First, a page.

3. Make It Your Neighbourhood – When we first moved back to Canada, we moved into a brand new townhouse complex. Since everyone else was new too, we formed a really tight group and we used to get together for barbecues and other things. We built brand-new friendships that remain today!

The Cons of Buying New.

1. Location – Many new neighbourhoods are on the outer fringes of cities.
2. Landscaping – New home completion dates aren’t arranged around the very best time to put in a yard. If your home is completed in the dead of winter or the hottest part of the summer, the yard seeded or sodded by the contractor might not survive up until the suitable season for grass growing — and growing grass is not as easy as it looks, take it from me. (And you are going to need a lot of watering.)
3. Cost – New build is generally more expensive than existing houses. And if they aren’t, you ought to seriously question the craftsmanship. Brand-new construction houses are paying today’s labor rate for all work done, today’s shipping expenses and today’s land costs. All those things are more pricey than they were even a few years back.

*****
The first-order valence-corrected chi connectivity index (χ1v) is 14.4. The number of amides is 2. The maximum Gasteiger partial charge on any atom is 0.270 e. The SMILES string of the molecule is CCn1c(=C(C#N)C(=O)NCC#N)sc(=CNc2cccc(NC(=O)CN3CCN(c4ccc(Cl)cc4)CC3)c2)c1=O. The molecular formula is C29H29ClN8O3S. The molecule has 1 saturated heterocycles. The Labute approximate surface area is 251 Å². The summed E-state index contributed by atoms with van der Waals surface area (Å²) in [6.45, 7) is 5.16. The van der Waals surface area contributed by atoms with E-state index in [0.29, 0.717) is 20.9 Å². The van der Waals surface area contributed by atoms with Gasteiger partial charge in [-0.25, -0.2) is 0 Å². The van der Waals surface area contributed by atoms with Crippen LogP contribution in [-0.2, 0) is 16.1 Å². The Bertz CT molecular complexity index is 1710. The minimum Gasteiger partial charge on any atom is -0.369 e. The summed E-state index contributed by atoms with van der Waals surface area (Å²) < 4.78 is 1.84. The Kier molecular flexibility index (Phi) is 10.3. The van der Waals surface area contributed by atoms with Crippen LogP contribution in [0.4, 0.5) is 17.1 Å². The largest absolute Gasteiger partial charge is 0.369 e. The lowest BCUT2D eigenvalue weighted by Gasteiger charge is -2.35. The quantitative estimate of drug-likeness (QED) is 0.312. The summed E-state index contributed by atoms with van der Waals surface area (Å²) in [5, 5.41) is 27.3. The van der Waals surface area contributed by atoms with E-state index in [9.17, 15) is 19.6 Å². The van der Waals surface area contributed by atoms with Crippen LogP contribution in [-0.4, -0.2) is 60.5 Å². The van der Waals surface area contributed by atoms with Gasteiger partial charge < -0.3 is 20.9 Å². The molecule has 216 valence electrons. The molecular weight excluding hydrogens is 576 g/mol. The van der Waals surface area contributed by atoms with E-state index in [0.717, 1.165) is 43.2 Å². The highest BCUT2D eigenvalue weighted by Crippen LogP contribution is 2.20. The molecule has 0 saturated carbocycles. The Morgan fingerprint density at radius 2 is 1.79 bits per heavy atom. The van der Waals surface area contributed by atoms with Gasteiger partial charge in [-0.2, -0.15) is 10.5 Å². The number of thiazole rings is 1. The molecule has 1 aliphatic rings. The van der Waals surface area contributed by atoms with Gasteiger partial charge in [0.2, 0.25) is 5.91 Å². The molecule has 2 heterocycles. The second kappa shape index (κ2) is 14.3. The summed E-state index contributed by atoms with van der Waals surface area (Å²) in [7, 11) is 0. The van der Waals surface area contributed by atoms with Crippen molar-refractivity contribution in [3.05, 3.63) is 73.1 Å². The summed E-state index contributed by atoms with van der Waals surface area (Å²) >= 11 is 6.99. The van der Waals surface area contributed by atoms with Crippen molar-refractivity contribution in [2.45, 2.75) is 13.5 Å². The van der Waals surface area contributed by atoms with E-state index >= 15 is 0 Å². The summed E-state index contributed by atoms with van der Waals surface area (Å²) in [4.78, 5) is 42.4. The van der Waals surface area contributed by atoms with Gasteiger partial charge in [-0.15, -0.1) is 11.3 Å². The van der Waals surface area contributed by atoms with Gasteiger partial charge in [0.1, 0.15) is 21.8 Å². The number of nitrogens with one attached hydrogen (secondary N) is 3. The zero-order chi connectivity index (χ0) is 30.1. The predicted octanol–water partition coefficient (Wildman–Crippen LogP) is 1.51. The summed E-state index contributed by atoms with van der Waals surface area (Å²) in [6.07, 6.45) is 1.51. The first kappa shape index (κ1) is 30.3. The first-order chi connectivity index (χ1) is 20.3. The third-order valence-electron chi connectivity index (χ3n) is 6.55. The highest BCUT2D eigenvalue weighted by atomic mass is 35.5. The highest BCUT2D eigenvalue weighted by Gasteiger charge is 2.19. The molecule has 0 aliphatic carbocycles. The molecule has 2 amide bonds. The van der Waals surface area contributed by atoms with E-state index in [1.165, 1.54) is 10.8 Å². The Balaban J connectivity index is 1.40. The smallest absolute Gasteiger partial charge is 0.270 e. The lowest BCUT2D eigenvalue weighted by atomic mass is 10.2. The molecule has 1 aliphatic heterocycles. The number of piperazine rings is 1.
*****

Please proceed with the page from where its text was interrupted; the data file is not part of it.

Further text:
4. Value and Resale – This is especially important if you are purchasing in a brand-new neighbourhood with a lot of new construction to pick from. Brand-new building prices can be the most unpredictable to shifts in the market.
5. Completion Delay – Many things can affect new construction completion dates. Weather can keep workers from finishing some jobs. Lengthy waits for the building inspector can bring building to a stand still. If you’re waiting for the electrical certification to be released and examination to be completed, the drywall team can’t well start their part of the job. Or shipping might be postponed. Shipping can be affected by weather condition and disasters far from your area. When things get delayed, your move-in date might get pushed back.